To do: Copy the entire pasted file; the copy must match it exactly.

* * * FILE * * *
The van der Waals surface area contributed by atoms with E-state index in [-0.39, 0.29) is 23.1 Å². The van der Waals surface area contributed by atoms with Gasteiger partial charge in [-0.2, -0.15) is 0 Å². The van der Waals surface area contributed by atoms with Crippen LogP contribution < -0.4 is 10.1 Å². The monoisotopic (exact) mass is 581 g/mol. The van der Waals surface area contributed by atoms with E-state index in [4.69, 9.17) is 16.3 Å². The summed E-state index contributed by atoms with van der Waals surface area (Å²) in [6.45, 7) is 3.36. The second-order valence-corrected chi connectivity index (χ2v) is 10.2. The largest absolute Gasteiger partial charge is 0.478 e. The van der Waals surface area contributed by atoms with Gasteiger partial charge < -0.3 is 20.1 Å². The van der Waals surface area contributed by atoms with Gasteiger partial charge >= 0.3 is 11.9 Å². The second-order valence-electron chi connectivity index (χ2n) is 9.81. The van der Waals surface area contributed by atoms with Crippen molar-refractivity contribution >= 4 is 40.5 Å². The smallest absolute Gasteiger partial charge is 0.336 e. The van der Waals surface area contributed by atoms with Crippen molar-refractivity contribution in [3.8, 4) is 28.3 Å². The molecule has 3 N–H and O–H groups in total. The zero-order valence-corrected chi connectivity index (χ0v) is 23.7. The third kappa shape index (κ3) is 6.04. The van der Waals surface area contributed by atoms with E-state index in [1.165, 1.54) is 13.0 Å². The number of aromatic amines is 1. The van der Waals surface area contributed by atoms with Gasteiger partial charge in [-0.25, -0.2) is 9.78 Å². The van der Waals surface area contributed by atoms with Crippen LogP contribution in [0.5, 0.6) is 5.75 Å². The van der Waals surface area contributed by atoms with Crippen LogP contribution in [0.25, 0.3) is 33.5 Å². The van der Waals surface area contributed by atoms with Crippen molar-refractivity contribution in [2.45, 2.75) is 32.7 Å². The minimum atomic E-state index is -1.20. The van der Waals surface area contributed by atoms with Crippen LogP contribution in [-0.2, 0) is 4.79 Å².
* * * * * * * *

The van der Waals surface area contributed by atoms with E-state index in [-0.39, 0.29) is 23.1 Å². The van der Waals surface area contributed by atoms with Gasteiger partial charge in [-0.2, -0.15) is 0 Å². The van der Waals surface area contributed by atoms with Crippen LogP contribution < -0.4 is 10.1 Å². The monoisotopic (exact) mass is 581 g/mol. The van der Waals surface area contributed by atoms with E-state index in [4.69, 9.17) is 16.3 Å². The summed E-state index contributed by atoms with van der Waals surface area (Å²) in [6.45, 7) is 3.36. The second-order valence-corrected chi connectivity index (χ2v) is 10.2. The largest absolute Gasteiger partial charge is 0.478 e. The van der Waals surface area contributed by atoms with Gasteiger partial charge < -0.3 is 20.1 Å². The van der Waals surface area contributed by atoms with Gasteiger partial charge >= 0.3 is 11.9 Å². The second-order valence-electron chi connectivity index (χ2n) is 9.81. The van der Waals surface area contributed by atoms with Crippen molar-refractivity contribution >= 4 is 40.5 Å². The smallest absolute Gasteiger partial charge is 0.336 e. The van der Waals surface area contributed by atoms with Crippen molar-refractivity contribution in [3.8, 4) is 28.3 Å². The molecule has 3 N–H and O–H groups in total. The zero-order valence-corrected chi connectivity index (χ0v) is 23.7. The third kappa shape index (κ3) is 6.04. The van der Waals surface area contributed by atoms with E-state index in [1.165, 1.54) is 13.0 Å². The number of aromatic amines is 1. The van der Waals surface area contributed by atoms with Gasteiger partial charge in [-0.25, -0.2) is 9.78 Å². The van der Waals surface area contributed by atoms with Crippen LogP contribution in [0.5, 0.6) is 5.75 Å². The van der Waals surface area contributed by atoms with Crippen LogP contribution in [0.25, 0.3) is 33.5 Å². The van der Waals surface area contributed by atoms with Crippen molar-refractivity contribution in [2.45, 2.75) is 32.7 Å². The minimum atomic E-state index is -1.20. The van der Waals surface area contributed by atoms with Crippen LogP contribution in [-0.2, 0) is 4.79 Å².